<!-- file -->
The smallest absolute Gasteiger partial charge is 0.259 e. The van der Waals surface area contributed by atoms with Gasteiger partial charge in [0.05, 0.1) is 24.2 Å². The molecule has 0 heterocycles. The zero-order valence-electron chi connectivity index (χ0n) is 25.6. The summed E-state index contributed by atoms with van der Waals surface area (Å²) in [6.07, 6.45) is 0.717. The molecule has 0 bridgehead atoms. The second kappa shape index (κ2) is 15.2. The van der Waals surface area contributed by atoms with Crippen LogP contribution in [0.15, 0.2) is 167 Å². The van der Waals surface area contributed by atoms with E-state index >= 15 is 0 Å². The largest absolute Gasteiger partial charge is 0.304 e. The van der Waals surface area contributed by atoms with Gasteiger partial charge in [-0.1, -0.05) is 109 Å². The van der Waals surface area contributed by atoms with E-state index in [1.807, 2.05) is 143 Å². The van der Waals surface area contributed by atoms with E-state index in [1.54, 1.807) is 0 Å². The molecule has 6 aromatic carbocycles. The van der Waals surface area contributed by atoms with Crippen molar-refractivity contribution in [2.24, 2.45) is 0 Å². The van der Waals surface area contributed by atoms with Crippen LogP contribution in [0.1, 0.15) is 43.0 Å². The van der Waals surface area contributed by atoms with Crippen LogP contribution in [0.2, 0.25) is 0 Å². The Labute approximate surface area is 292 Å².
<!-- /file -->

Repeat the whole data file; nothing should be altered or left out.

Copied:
The smallest absolute Gasteiger partial charge is 0.259 e. The van der Waals surface area contributed by atoms with Gasteiger partial charge in [0.05, 0.1) is 24.2 Å². The molecule has 0 heterocycles. The zero-order valence-electron chi connectivity index (χ0n) is 25.6. The summed E-state index contributed by atoms with van der Waals surface area (Å²) in [6.07, 6.45) is 0.717. The molecule has 0 bridgehead atoms. The second kappa shape index (κ2) is 15.2. The van der Waals surface area contributed by atoms with Crippen LogP contribution in [0.15, 0.2) is 167 Å². The van der Waals surface area contributed by atoms with E-state index >= 15 is 0 Å². The largest absolute Gasteiger partial charge is 0.304 e. The van der Waals surface area contributed by atoms with Gasteiger partial charge in [-0.1, -0.05) is 109 Å². The van der Waals surface area contributed by atoms with E-state index in [1.807, 2.05) is 143 Å². The van der Waals surface area contributed by atoms with E-state index in [1.54, 1.807) is 0 Å². The molecule has 6 aromatic carbocycles. The van der Waals surface area contributed by atoms with Crippen molar-refractivity contribution in [2.24, 2.45) is 0 Å². The van der Waals surface area contributed by atoms with Crippen LogP contribution in [0.1, 0.15) is 43.0 Å². The van der Waals surface area contributed by atoms with Crippen LogP contribution in [0.2, 0.25) is 0 Å². The Labute approximate surface area is 292 Å².